This beautiful nativity scene was created by our eleven year old granddaughter that covers a very large corner of the family room in their home. After hours of laying the scene out just right…in great detail….she allows no one else to touch it but herself. What an inspiration to others about the anticipation and joy of the soon arrival of the Christ Child. Notice all the animals, birds, a rooster, a seal, turkey and the citizens going about their lives normally. Excitement fills the air with the sparkle of the lights. We sing about a silent night in the little town of Bethlehem and how the angels heard on high singing noel to the glory of the newborn child. We three kings are approaching the stable, as the shepard boy looks on in awe. I feel those joyous sounds can be heard and the images can be seen moving right before my eyes in her creation. I hope you can see and hear these images as well. Our granddaughter is just a little younger than Mary was when she was the chosen one. Below is a story of a miracle….through a young woman named Mary who sang…..My soul magnifies the Lord, And my spirit rejoices in God my Saviour. For He has regarded the low estate of His handmaiden, For behold, henceforth all generations shall call me blessed. For He who is mighty has done great things for me, and holy is His name. And His mercy is on those who fear Him from generation to generation. He has shown strength with His arm:
He has scattered the proud in the imagination of their hearts. He has put down the mighty from their thrones, and exalted those of low degree. He has filled the hungry with good things; and the rich He sent empty away. He has helped His servant Israel, in remembrance of His mercy; As He spoke to our fathers, to Abraham and to his posterity forever. (Magnificat – Mary’s Song)
Glory be to God in the Highest!!!
“All generations shall call me Blessed.”
Mary Did You Know?
Beginnings in Endings:
by Phil Ware
Mary was a simple girl in her early teens — not simple in mind or character, but simple in the sense of uncomplicated. Mary came from Nazareth, a simple little town in the hill country of Galilee. She had been born to simple parents.
While Mary may have had a few unrealistic dreams as a little girl growing up, by the time she turned twelve, she knew to hope for only simple, but important, things. Hopefully her parents would find her a simple man — good hearted and kind, who could earn a living with his hands and could provide for her and their children. If she was truly blessed, this man would love her, and most of all, love God. With God’s grace, they would have children who would love them and learn from them. They would honor the LORD and their parents and grandparents and their way of life.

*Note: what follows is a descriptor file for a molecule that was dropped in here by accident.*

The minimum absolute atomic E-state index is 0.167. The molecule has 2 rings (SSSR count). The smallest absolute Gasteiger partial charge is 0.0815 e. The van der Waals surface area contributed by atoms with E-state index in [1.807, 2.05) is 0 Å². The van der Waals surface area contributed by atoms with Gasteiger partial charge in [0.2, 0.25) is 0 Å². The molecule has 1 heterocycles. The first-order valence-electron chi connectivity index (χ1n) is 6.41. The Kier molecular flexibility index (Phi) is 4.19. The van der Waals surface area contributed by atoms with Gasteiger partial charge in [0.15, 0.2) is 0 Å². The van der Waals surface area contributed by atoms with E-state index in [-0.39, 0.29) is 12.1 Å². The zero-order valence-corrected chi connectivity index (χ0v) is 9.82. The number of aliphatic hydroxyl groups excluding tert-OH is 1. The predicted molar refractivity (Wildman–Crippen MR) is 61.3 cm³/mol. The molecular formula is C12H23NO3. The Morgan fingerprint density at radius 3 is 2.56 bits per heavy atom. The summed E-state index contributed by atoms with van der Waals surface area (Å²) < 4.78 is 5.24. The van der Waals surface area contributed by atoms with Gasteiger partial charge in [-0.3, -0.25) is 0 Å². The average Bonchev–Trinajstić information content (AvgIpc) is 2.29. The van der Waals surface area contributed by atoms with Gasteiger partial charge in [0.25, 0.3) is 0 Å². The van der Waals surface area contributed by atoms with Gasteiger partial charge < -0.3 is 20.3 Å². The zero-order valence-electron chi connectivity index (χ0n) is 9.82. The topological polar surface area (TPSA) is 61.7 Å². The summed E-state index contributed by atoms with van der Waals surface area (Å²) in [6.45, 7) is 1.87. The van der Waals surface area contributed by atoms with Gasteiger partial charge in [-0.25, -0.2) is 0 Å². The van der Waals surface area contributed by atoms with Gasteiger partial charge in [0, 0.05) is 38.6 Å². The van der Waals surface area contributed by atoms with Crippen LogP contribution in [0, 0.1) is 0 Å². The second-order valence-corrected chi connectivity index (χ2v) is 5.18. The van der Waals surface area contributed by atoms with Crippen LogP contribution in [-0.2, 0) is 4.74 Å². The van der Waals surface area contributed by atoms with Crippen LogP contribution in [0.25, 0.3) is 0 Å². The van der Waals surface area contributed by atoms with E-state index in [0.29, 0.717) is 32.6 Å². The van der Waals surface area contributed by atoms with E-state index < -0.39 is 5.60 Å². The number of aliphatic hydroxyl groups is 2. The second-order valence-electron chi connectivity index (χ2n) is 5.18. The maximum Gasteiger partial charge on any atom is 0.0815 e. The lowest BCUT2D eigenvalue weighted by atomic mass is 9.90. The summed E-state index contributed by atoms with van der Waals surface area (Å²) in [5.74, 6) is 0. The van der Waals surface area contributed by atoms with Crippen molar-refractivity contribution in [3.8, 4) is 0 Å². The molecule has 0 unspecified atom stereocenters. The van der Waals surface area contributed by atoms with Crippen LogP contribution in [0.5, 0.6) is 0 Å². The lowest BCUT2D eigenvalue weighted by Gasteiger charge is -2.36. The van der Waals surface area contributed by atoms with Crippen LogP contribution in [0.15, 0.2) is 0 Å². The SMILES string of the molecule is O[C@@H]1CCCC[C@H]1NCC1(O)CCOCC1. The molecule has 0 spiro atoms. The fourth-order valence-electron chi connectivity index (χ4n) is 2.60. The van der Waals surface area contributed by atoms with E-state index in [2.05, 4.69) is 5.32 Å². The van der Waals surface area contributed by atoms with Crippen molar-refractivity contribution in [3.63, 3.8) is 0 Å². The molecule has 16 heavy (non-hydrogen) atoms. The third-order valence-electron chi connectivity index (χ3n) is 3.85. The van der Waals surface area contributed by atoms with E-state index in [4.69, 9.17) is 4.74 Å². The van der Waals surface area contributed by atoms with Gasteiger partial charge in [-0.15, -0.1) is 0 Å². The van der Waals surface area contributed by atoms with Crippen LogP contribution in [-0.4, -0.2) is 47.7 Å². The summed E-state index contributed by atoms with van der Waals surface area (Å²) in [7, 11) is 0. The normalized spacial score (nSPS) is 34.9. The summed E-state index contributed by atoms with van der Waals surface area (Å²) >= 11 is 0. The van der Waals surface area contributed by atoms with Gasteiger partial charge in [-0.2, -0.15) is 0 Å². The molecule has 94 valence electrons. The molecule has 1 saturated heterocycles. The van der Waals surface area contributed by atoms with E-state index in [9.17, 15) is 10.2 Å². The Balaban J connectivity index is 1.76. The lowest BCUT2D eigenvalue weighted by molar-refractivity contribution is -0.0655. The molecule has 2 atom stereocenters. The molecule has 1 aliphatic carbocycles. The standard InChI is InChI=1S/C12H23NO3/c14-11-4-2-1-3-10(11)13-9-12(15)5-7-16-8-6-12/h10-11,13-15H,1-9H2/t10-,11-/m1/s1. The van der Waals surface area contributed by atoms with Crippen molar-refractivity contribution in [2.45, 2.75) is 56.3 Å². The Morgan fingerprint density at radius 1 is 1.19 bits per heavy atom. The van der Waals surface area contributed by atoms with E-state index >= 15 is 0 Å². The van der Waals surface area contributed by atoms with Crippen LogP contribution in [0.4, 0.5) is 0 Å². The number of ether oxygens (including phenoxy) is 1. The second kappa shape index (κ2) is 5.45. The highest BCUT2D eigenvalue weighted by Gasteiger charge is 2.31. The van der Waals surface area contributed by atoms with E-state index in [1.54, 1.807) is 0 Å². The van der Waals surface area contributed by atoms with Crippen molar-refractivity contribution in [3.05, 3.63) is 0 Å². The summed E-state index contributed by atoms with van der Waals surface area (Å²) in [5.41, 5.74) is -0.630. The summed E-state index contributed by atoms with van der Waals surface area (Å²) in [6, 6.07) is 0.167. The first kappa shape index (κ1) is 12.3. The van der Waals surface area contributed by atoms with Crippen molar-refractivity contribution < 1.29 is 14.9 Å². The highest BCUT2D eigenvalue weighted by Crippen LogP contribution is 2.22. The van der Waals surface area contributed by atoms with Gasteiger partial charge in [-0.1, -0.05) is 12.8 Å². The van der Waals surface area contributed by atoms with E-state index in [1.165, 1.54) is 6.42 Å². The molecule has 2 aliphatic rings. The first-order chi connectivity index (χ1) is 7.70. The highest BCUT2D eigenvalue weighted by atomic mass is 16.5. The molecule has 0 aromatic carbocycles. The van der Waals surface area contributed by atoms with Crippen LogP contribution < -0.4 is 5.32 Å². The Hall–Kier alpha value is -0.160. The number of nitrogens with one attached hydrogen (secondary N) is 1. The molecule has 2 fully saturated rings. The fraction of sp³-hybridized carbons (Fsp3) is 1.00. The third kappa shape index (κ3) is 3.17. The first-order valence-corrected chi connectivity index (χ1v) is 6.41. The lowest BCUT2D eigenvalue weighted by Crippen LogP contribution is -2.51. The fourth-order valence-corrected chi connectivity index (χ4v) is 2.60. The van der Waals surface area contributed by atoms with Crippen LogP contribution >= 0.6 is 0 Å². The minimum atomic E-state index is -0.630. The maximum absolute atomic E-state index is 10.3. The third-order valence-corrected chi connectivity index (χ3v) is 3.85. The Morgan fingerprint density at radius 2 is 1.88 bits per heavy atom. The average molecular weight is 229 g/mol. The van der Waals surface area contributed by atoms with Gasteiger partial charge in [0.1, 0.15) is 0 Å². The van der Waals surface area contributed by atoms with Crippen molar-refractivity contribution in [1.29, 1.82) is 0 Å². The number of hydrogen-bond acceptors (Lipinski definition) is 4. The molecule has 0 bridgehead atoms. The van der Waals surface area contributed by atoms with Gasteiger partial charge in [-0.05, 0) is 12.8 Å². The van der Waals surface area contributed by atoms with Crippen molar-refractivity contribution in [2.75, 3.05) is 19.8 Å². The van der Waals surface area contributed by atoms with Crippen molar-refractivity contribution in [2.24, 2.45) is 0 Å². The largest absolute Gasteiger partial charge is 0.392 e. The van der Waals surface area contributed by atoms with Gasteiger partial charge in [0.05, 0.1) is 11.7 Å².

When her marriage was arranged and Mary was betrothed, her parents had found a simple and good man. His name was Joseph, a righteous carpenter who was raised to love the LORD and honor family and keep Torah.
Then everything changed. Everything that was once simple became very complicated and risky and dangerous.
When Mary said yes to God, to this wild and scandalous plan of God for her to miraculously conceive a child as a virgin through the work of the Holy Spirit, Mary knew all things simple in her life would come to a crashing end. And they did!
This is how the birth of Jesus Christ came about: His mother Mary was pledged to be married to Joseph, but before they came together, she was found to be with child through the Holy Spirit. Because Joseph her husband was a righteous man and did not want to expose her to public disgrace, he had in mind to divorce her quietly (Matthew 1:18-19NIV).
Yet while Mary could not know all that she would experience, she did know a few simple things.
She knew that in her small little village, tongues would wag, rumors about her would spread, her name would be mud, her child would be whispered about, and her godly, simple, hardworking husband to be, Joseph, might actually break off their betrothal. And if Joseph chose to remain, Mary knew that he would bear the stigma and wear the shame of being abba to a boy he did not father.
Mary certainly knew that she could be alone to face a life that would never be simple again.
At the glorious moment that Mary accepted the Lord’s invitation to carry the Messiah in her young body, her simple life and simple dreams and simple answers all ended. Life and love became incredibly complicated and risky and uncertain.
Mary had no simple answers, no simple explanations, no simple reasons to give to those she loved most and cared about most deeply. Inside her body grew the Savior of the world, yet what that meant and how he came to be there were more than a mystery or a miracle; it was a challenge of faith and trust. For Joseph, a visit from the Angel of the Lord was necessary.